Democratic efforts to craft the nation’s defense and immigration policy from the few state capitals they still control does not reflect the Founders’ federalism. The Founders created a system of dual sovereignty wherein the federal government would deal with a small and well-defined set of truly national issues such as foreign affairs, trade, monetary policy, and immigration, while the states would essentially handle everything else. This is the version of federalism that Republican state governments attempted to uphold during the Obama administration.
In fairness, Republican attorneys general are also challenging the Trump administration on immigration policy. Ten Republican states are currently preparing a lawsuit to end the protected status of so-called DREAMers: children whose parents brought them to the United States illegally while they were minors. Republicans also challenged an Obama-administration executive order that deferred prosecution of the parents of DREAMers.
But there is a big difference between these lawsuits and the actions of blue-state attorneys general. Republican state attorneys general are pressuring the administration to enforce the law in a policy area for which the federal government is solely responsible. Unlike environmental policy or transgender bathroom preferences, states cannot establish immigration policy on their own. They must rely on the federal government to do this, and, if the federal government does not act, or if a president acts unilaterally beyond his constitutional or statutory authority, they have little recourse other than to bring a lawsuit.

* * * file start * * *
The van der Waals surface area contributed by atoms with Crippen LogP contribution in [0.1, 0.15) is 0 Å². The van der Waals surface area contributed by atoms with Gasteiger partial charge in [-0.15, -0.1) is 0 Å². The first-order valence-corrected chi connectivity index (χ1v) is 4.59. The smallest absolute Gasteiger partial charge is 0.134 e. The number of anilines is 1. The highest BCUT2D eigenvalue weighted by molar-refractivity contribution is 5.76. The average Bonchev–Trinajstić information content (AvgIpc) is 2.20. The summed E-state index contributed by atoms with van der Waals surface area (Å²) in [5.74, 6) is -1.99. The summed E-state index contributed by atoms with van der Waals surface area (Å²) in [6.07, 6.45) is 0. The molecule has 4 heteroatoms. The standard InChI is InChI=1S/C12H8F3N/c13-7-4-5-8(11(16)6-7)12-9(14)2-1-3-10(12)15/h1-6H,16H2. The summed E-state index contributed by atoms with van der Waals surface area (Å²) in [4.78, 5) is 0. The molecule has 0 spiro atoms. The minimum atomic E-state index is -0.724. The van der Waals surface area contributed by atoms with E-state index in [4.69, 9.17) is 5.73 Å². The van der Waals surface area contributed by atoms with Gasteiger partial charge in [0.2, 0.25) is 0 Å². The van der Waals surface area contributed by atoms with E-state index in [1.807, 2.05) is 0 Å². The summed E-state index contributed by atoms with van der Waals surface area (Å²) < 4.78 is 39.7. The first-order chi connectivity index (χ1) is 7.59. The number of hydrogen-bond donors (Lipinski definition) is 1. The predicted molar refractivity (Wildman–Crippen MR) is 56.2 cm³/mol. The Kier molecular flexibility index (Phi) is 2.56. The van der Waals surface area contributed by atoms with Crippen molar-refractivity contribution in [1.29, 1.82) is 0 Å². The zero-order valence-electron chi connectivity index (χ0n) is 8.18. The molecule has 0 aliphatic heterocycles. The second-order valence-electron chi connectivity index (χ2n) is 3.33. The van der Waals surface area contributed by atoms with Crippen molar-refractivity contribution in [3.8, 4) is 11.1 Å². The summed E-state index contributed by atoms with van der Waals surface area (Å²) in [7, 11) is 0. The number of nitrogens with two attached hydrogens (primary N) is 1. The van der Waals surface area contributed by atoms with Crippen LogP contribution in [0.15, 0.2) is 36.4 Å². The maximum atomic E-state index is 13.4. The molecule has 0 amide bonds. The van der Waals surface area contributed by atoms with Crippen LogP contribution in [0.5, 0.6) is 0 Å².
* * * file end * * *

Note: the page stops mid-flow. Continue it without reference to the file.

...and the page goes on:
Prompting the federal government to properly discharge functions the Founders intended it — and only it — to carry out is consonant with federalism rightly understood. Attempting to usurp the federal government’s enumerated powers, or prompt the federal government to overstep the boundaries the Founders established for it, does not.
What Democratic state governments are doing today has nothing to do with the Founders’ federalism, as its foremost champions freely admit. Yale Law School professor Heather Gerken, a champion of “progressive federalism,” has bluntly stated: “This is not your father’s federalism. This is a completely different federalism.” In this, she is absolutely correct.
While the Founders certainly did not anticipate a boundless and unchecked federal power, they also did not anticipate a federal government ground to a halt by court filings as it attempts to discharge clear constitutional authority. As Attorney General Jeff Sessions correctly pointed out, “There is no nullification. There is no secession. Federal law is the supreme law of the land. I would invite any doubters to go to Gettysburg or to the tombstones of John C. Calhoun and Abraham Lincoln. This matter has been settled.”
This piece originally appeared in The National Review